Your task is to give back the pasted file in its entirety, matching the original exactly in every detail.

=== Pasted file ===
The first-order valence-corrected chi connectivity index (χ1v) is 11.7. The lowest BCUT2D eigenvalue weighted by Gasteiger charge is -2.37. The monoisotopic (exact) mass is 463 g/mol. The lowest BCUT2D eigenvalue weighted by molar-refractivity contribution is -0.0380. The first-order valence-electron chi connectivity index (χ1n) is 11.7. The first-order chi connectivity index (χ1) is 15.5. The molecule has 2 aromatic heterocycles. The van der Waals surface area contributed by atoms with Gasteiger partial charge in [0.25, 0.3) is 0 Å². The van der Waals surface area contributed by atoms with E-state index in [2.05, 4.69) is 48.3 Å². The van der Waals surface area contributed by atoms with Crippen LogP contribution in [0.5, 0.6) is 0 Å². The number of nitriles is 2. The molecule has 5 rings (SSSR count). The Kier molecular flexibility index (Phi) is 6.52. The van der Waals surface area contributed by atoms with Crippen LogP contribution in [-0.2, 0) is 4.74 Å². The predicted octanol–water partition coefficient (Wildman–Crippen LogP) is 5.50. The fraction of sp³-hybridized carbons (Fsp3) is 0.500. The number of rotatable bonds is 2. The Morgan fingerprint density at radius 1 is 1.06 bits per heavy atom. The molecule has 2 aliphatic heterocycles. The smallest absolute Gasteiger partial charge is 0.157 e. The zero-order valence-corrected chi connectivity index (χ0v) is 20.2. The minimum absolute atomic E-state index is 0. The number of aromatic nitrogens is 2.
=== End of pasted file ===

The first-order valence-corrected chi connectivity index (χ1v) is 11.7. The lowest BCUT2D eigenvalue weighted by Gasteiger charge is -2.37. The monoisotopic (exact) mass is 463 g/mol. The lowest BCUT2D eigenvalue weighted by molar-refractivity contribution is -0.0380. The first-order valence-electron chi connectivity index (χ1n) is 11.7. The first-order chi connectivity index (χ1) is 15.5. The molecule has 2 aromatic heterocycles. The van der Waals surface area contributed by atoms with Gasteiger partial charge in [0.25, 0.3) is 0 Å². The van der Waals surface area contributed by atoms with E-state index in [2.05, 4.69) is 48.3 Å². The van der Waals surface area contributed by atoms with Crippen LogP contribution in [0.5, 0.6) is 0 Å². The number of nitriles is 2. The molecule has 5 rings (SSSR count). The Kier molecular flexibility index (Phi) is 6.52. The van der Waals surface area contributed by atoms with Crippen LogP contribution in [-0.2, 0) is 4.74 Å². The predicted octanol–water partition coefficient (Wildman–Crippen LogP) is 5.50. The fraction of sp³-hybridized carbons (Fsp3) is 0.500. The number of rotatable bonds is 2. The Morgan fingerprint density at radius 1 is 1.06 bits per heavy atom. The molecule has 2 aliphatic heterocycles. The smallest absolute Gasteiger partial charge is 0.157 e. The zero-order valence-corrected chi connectivity index (χ0v) is 20.2. The minimum absolute atomic E-state index is 0. The number of aromatic nitrogens is 2.